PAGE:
462. Nature appears as an instrument in the hands of man, a reality that he must constantly manipulate, especially by means of technology. A reductionistic conception quickly spread, starting from the presupposition - which was seen to be erroneous - that an infinite quantity of energy and resources are available, that it is possible to renew them quickly, and that the negative effects of the exploitation of the natural order can be easily absorbed. This reductionistic conception views the natural world in mechanistic terms and sees development in terms of consumerism. Primacy is given to doing and having rather than to being, and this causes serious forms of human alienation.[972]

Such attitudes do not arise from scientific and technological research but from scientism and technocratic ideologies that tend to condition such research. The advances of science and technology do not eliminate the need for transcendence and are not of themselves the cause of the exasperated secularization that leads to nihilism. With the progress of science and technology, questions as to their meaning increase and give rise to an ever greater need to respect the transcendent dimension of the human person and creation itself.

463. A correct understanding of the environment prevents the utilitarian reduction of nature to a mere object to be manipulated and exploited. At the same time, it must not absolutize nature and place it above the dignity of the human person himself. In this latter case, one can go so far as to divinize nature or the earth, as can readily be seen in certain ecological movements that seek to gain an internationally guaranteed institutional status for their beliefs.[973]

The Magisterium finds the motivation for its opposition to a concept of the environment based on ecocentrism and on biocentrism in the fact that "it is being proposed that the ontological and axiological difference between men and other living beings be eliminated, since the biosphere is considered a biotic unity of undifferentiated value. Thus man's superior responsibility can be eliminated in favour of an egalitarian consideration of the 'dignity' of all living beings".[974]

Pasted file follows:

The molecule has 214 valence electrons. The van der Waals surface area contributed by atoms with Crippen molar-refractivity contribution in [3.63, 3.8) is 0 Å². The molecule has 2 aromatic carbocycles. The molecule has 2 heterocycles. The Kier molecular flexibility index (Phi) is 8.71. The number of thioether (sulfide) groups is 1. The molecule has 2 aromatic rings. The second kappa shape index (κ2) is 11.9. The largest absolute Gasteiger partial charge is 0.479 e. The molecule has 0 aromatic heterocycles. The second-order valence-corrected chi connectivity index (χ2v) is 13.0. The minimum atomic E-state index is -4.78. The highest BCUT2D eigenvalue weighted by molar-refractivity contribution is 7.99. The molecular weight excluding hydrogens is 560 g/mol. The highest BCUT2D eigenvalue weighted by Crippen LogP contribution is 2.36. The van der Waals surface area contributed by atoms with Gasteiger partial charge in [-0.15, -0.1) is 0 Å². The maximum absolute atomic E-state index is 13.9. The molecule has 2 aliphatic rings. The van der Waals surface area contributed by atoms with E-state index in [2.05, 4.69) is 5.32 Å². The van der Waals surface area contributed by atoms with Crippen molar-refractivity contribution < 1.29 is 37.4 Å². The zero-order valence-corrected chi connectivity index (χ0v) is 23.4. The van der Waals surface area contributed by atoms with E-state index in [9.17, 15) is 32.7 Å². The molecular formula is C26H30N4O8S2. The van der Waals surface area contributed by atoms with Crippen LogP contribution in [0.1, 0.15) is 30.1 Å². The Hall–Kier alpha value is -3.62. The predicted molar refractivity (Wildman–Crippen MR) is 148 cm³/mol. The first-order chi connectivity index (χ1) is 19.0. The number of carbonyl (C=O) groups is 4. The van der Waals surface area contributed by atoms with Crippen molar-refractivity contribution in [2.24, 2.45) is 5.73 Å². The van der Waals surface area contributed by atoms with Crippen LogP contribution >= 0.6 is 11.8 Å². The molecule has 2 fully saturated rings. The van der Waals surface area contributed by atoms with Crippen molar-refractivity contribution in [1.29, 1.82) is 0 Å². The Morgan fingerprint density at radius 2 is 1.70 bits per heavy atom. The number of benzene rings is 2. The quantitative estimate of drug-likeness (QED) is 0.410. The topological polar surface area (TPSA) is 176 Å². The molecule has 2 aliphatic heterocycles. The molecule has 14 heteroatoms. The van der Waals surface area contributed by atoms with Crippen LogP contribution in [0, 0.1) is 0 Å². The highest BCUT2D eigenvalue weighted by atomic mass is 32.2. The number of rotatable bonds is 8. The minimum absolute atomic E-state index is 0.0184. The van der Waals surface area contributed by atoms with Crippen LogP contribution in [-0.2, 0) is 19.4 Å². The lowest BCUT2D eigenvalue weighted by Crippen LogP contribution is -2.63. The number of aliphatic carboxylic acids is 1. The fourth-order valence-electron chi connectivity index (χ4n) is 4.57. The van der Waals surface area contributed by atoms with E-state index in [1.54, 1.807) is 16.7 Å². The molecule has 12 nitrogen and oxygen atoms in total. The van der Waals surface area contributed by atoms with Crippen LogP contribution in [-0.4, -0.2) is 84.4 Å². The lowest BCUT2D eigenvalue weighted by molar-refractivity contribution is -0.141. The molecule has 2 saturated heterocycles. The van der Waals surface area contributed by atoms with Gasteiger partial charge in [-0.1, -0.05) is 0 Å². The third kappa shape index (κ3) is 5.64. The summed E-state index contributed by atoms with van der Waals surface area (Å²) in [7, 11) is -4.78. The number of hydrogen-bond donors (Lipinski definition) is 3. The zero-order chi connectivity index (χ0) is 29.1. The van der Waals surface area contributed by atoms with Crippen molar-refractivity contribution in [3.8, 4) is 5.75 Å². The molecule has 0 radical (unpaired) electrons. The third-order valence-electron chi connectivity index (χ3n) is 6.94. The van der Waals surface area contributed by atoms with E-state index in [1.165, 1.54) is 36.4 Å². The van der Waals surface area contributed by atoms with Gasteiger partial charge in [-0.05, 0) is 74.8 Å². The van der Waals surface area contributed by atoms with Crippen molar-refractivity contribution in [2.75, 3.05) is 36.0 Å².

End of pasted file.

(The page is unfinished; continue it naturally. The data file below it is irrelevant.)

464. A vision of man and things that is sundered from any reference to the transcendent has led to the rejection of the concept of creation and to the attribution of a completely independent existence to man and nature. The bonds that unite the world to God have thus been broken. This rupture has also resulted in separating man from the world and, more radically, has impoverished man's very identity. Human beings find themselves thinking that they are foreign to the environmental context in which they live. The consequences resulting from this are all too clear: "it is the relationship man has with God that determines his relationship with his fellow men and with his environment. This is why Christian culture has always recognized the creatures that surround man as also gifts of God to be nurtured and safeguarded with a sense of gratitude to the Creator. Benedictine and Franciscan spirituality in particular has witnessed to this sort of kinship of man with his creaturely environment, fostering in him an attitude of respect for every reality of the surrounding world".[975] There is a need to place ever greater emphasis on the intimate connection between environmental ecology and "human ecology".[976]